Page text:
Facts in Environmental
The underlying case was a complex commercial lawsuit.
The underlying claim is one of breach of contract.
The underlying claim ended in settlement agreement.
The Plaintiff was dissatisfied with the settlement and sued.
The Plaintiff received a jury verdict.
The Plaintiff alleged negligent preparation and prosecution of the claim forcing the settlement.
The jury returned an award for over 2.49 Million, but in the counterclaim for lawyer fees awarded $15,540.
Motions for directed verdict and JNOV.
The defense lawyer challenged the sufficiency of evidence concerning the damages and the causal connection between the negligent representation and the damage.
The court in Environmental summarized Vahila and summarized the fact that the defendant in Vahila was being pursued for criminal charges in an investigation by the Ohio Department of Insurance. In Vahila there were agreed losses of $100,000 and $200,000 based on plea bargains and settlements with respect to the civil matters and the court said “given the facts of the case, plaintiffs have arguably sustained damage or loss regardless of the fact they may be unable to prove that they had been successful in the underlying matters. Environmental said Vahila stood for the fact that depending on the situation the plaintiff may be required to provide some evidence of the merits in the underlying claim.
The Environmental Supreme Court said Vahila did not endorse the blanket proposition that requires a plaintiff to prove in every instance that he or she would have been successful in the underlying matter. The court found that based on the Vahila decision that Environmental Network was a case that Vahila necessarily implied required the plaintiff establish the case within a case. The Supreme Court determined that Environmental Network was that case.
Why? (My belief) the theory of recovery is the settlement is inadequate and should not have been recommended because if the underlying matter had been tried to conclusion, they would have received a more favorable outcome than they obtained in the settlement. Therefore, unlike Vahila who sustained losses that were admitted by the defendant which made it unnecessary to prove whether the underlying case was meritorious, the appellee could only recover here if they could prove they would have been successful in the underlying case. Thus, the merits in the underlying litigation are directly at issue. Therefore, it is insufficient for the plaintiff to simply present some evidence of the merits of the underlying claim. Instead the plaintiff had the burden of proving by a preponderance of the evidence but for the lawyer’s conduct they would have received a more favorable outcome. That burden is the same as if their case had gone to trial, i.e. whatever the burden was in the underlying trial would be the burden in the malpractice case.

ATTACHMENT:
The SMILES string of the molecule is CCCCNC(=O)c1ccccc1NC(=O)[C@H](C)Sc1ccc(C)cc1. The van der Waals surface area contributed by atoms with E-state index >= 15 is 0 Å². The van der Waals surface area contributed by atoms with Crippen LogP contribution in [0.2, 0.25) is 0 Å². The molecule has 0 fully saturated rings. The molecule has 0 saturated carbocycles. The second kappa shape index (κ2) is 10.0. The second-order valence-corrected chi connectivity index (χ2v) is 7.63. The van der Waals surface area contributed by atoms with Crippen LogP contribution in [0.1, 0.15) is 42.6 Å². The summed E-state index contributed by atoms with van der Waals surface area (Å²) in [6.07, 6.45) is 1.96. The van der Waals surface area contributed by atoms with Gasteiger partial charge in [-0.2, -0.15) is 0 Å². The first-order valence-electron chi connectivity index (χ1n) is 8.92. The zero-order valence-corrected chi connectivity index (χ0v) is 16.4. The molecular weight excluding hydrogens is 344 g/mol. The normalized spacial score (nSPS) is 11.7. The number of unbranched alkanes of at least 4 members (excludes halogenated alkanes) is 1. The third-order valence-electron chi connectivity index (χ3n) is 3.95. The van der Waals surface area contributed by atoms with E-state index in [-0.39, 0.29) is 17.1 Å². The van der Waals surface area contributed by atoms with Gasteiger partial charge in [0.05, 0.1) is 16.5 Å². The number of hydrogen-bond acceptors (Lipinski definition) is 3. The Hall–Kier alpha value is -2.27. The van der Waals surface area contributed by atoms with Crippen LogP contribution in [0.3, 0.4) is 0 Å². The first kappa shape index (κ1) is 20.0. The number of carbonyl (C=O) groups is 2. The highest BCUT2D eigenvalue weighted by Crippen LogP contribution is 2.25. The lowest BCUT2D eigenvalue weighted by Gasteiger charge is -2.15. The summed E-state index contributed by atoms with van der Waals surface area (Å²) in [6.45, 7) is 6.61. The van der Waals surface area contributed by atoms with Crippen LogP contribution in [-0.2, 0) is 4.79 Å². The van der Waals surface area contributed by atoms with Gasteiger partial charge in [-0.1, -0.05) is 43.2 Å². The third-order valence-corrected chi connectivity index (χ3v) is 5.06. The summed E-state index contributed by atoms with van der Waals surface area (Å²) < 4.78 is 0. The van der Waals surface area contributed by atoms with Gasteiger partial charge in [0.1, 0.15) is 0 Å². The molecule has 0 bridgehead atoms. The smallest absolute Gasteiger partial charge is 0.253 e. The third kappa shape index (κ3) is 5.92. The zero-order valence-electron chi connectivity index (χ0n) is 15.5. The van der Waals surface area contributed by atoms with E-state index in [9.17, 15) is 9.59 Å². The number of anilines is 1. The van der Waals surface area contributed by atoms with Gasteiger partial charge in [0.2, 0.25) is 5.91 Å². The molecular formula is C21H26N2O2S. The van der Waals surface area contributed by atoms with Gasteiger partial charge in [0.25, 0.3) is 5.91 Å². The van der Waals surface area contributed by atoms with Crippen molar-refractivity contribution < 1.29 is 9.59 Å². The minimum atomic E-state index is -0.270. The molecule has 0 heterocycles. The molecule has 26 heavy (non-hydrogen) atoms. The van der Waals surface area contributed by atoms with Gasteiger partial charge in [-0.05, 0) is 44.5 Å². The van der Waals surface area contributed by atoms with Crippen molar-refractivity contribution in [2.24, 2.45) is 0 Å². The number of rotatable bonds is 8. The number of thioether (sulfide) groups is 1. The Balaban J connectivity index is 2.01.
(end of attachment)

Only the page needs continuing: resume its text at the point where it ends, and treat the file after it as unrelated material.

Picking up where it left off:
The court said if they applied Vahila here it would unfairly reduce the plaintiff’s burden of proving causation, i.e. only some evidence and it would be a nebulous standard with no clarity or guidance and it would eviscerate the established rule that the plaintiff must establish by a preponderance of the evidence that the defendant’s actions were the proximate cause of their losses.
The court looked at the underlying evidence to see if it could sustain the verdict and found that it could not.
There was a dissent by Paul Pfeifer, O’Donnell concurred, Moyer, Lundberg Stratton, Lanzinger and Cupp agreed with the entire published opinion.
Justice Pfeifer’s dissent was that there was ample evidence that the losses were suffered and aggregate exceeded.